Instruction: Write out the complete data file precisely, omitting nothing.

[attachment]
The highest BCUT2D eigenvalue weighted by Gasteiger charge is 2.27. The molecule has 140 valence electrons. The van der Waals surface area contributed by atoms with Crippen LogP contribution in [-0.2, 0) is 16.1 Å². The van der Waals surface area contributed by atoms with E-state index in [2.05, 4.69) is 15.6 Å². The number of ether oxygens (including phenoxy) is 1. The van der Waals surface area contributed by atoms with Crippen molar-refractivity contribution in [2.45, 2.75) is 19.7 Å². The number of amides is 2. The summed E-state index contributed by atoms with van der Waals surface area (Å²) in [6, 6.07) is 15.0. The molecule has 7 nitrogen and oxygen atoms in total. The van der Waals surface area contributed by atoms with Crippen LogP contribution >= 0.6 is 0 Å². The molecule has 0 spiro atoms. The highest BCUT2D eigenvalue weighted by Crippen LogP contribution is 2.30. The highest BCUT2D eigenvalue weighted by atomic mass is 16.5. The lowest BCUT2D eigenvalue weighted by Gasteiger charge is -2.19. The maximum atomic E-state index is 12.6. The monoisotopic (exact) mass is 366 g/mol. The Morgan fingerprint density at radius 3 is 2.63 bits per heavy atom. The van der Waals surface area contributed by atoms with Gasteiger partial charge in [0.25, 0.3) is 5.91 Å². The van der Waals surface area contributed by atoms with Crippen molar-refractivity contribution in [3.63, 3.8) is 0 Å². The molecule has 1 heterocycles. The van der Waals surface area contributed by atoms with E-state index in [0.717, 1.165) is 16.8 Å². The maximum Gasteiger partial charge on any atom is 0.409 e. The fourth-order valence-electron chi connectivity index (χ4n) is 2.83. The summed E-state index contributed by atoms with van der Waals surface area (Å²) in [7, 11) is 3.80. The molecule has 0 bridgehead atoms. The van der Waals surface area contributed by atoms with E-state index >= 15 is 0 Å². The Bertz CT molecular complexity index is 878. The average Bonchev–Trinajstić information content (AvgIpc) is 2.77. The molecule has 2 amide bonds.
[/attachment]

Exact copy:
The highest BCUT2D eigenvalue weighted by Gasteiger charge is 2.27. The molecule has 140 valence electrons. The van der Waals surface area contributed by atoms with Crippen LogP contribution in [-0.2, 0) is 16.1 Å². The van der Waals surface area contributed by atoms with E-state index in [2.05, 4.69) is 15.6 Å². The number of ether oxygens (including phenoxy) is 1. The van der Waals surface area contributed by atoms with Crippen molar-refractivity contribution in [2.45, 2.75) is 19.7 Å². The number of amides is 2. The summed E-state index contributed by atoms with van der Waals surface area (Å²) in [6, 6.07) is 15.0. The molecule has 7 nitrogen and oxygen atoms in total. The van der Waals surface area contributed by atoms with Crippen LogP contribution >= 0.6 is 0 Å². The molecule has 0 spiro atoms. The highest BCUT2D eigenvalue weighted by Crippen LogP contribution is 2.30. The highest BCUT2D eigenvalue weighted by atomic mass is 16.5. The lowest BCUT2D eigenvalue weighted by Gasteiger charge is -2.19. The maximum atomic E-state index is 12.6. The monoisotopic (exact) mass is 366 g/mol. The Morgan fingerprint density at radius 3 is 2.63 bits per heavy atom. The van der Waals surface area contributed by atoms with Gasteiger partial charge in [0.25, 0.3) is 5.91 Å². The van der Waals surface area contributed by atoms with Crippen molar-refractivity contribution in [3.63, 3.8) is 0 Å². The molecule has 1 heterocycles. The van der Waals surface area contributed by atoms with E-state index in [0.717, 1.165) is 16.8 Å². The maximum Gasteiger partial charge on any atom is 0.409 e. The fourth-order valence-electron chi connectivity index (χ4n) is 2.83. The summed E-state index contributed by atoms with van der Waals surface area (Å²) in [7, 11) is 3.80. The molecule has 0 bridgehead atoms. The van der Waals surface area contributed by atoms with E-state index >= 15 is 0 Å². The Bertz CT molecular complexity index is 878. The average Bonchev–Trinajstić information content (AvgIpc) is 2.77. The molecule has 2 amide bonds.